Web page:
1270 words (3.6 pages)
- “What is the purest color in the world?” — Undoubtedly, many people will answer: “White.” Truly, there is no color purer than white. White is an angel with the purest soul. Oppositely, people may think of black, the color that is considered to be evil, terrified and hopeless. However, there is another meaning of black and white. Obviously, some wars with weapons are destroying so many lives in some parts of the world while the racism is killing uncountable souls in everywhere in the world at any time.... [tags: Black people, Race, Racism, White people]
1271 words (3.6 pages)
- Most of us wake up in the morning and carry out our daily routines of getting ready and preparing ourselves for the day ahead of us, or the things of this world. Richard Wilbur’s poem takes into consideration the things that happen before our alarm clock rings, waking us in a foggy daze. If our souls can cling on to a world full of floating angels, why bother waking up and getting out of bed in the first place. As Richard Wilbur suggests in the title of his poem, the answer is love. Love can motivate us to do all sorts crazy of things.... [tags: Soul, Spirit, Mind, Angel]
1226 words (3.5 pages)
- Many people while reading poems take the blunt force of what is being said word by word, but that is where people go wrong. Poetry is deep and meaningful pieces of literature making understanding poems very challenging for some people. The most misunderstood poem ever written would have to be Robert Frost’s poem “The Road Not Taken” mainly because people seem to be individualized and not read into the irony Robert Frost is telling. Being able to go deeper into your own thoughts and thinking outside of the box to find the true meaning of what is being said is how you figure out what the authors are trying to say.... [tags: Linguistics, Meaning of life, Meaning, Poetry]
1209 words (3.5 pages)
- In William Wordsworth’s poem, “Composed Upon Westminster Bridge September 3, 1802”, Wordsworth analyzes a beautiful day in London. The first eight lines are composed of a single sentence. The speaker describes what he sees on a particular day on Westminster Bridge. Wordsworth begins by saying, “Earth has not anything to show more fair:” (1). This line tells the reader that this is going to be a nature poem, because he is saying that this sight is the most beautiful thing this earth has to offer.... [tags: Sonnet, Poetry, Composed upon Westminster Bridge]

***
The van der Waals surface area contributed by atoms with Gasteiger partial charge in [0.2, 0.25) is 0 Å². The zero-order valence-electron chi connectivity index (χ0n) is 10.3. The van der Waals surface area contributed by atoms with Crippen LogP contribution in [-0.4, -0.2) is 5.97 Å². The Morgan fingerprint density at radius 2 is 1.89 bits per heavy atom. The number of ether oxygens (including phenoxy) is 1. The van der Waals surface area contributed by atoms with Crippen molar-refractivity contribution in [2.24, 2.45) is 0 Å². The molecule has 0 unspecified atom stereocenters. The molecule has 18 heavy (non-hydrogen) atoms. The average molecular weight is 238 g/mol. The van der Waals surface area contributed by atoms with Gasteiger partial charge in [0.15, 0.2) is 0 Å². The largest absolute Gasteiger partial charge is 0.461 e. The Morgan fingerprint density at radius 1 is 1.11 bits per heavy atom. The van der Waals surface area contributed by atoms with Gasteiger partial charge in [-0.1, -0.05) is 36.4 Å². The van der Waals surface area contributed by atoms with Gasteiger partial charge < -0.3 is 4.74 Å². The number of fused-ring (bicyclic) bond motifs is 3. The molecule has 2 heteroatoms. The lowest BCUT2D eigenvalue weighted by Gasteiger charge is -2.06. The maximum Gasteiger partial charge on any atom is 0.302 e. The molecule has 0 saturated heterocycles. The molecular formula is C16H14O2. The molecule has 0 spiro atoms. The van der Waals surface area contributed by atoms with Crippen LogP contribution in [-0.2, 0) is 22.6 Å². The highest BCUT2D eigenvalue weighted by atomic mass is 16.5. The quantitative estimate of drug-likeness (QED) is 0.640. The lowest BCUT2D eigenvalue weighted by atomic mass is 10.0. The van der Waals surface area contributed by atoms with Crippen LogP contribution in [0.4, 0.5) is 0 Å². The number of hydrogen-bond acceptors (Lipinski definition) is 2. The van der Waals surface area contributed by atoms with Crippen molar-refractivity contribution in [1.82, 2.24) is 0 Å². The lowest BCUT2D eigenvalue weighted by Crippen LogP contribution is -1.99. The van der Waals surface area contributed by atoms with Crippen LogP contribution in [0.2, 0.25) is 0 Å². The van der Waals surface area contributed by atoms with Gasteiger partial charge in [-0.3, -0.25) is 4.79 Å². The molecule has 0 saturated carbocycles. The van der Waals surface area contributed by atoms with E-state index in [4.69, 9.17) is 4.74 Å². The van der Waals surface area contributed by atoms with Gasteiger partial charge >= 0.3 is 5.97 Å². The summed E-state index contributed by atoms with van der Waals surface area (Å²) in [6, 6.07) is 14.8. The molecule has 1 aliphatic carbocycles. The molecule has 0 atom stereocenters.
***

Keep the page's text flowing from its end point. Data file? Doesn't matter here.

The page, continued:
1053 words (3 pages)
- Everyone is judged. It does not matter who they are or what they do with their lives, somebody somewhere makes an assumption about them based on appearances. Peter, the main focus of Mark Doty’s poem “Tiara”, was a cross-dresser. Being outside of the “social norm” made Peter an easy target for bullying and judgment. He was not normal in the slightest, but no one really is. Yet, society expects people to conform to this idea of what people really should be. No one honestly fits that mold, especially not Peter.... [tags: poem analysis]
707 words (2 pages)
- The style of writing in Aproaching an Aschwitz Survivor is simply superb. Oral history is not emotionless and disconnected like some ancient bill of sale or rusty sword. Certainly those things have value to the understanding of the past, but they are inanimate. They cannot answer questions and do not provide the vast wealth of knowledge that a personal account can. So with that difference being so drastic the way in which knowledge gained from oral history is presented there is and should be a difference in how it is presented.... [tags: Knowledge, Understanding]
1292 words (3.7 pages)
- The Value of Roots The era of the American Revolution was a time of great nationalism, hope, and unity. People who were once only colonists were now citizens of a new and exciting nation. As the years wore on, however, the citizens of the United States were faced with the reality of building a country. The nation strove to find a place for itself, to become secure against the power of the rest of the world. Industry grew along with the population, but what the new country gained in strength it lost in spirit.... [tags: Poem Poetry Poetic Poems Essays]
1347 words (3.8 pages)